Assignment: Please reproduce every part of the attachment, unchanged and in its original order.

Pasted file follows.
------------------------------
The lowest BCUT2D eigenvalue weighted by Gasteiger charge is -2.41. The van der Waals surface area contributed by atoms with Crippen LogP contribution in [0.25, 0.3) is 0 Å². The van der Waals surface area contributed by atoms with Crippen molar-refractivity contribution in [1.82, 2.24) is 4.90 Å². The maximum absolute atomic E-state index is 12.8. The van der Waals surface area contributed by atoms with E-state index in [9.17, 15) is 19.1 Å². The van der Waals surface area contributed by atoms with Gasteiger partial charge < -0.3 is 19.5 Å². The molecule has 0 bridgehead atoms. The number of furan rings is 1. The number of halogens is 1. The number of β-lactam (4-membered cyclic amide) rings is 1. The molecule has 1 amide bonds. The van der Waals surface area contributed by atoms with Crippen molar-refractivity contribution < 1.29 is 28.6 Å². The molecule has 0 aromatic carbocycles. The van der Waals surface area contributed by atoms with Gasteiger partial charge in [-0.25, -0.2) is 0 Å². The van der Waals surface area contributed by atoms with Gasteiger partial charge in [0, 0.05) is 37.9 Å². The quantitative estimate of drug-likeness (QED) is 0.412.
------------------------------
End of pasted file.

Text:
The lowest BCUT2D eigenvalue weighted by Gasteiger charge is -2.41. The van der Waals surface area contributed by atoms with Crippen LogP contribution in [0.25, 0.3) is 0 Å². The van der Waals surface area contributed by atoms with Crippen molar-refractivity contribution in [1.82, 2.24) is 4.90 Å². The maximum absolute atomic E-state index is 12.8. The van der Waals surface area contributed by atoms with E-state index in [9.17, 15) is 19.1 Å². The van der Waals surface area contributed by atoms with Gasteiger partial charge < -0.3 is 19.5 Å². The molecule has 0 bridgehead atoms. The number of furan rings is 1. The number of halogens is 1. The number of β-lactam (4-membered cyclic amide) rings is 1. The molecule has 1 amide bonds. The van der Waals surface area contributed by atoms with Crippen molar-refractivity contribution < 1.29 is 28.6 Å². The molecule has 0 aromatic carbocycles. The van der Waals surface area contributed by atoms with Gasteiger partial charge in [-0.25, -0.2) is 0 Å². The van der Waals surface area contributed by atoms with Gasteiger partial charge in [0, 0.05) is 37.9 Å². The quantitative estimate of drug-likeness (QED) is 0.412.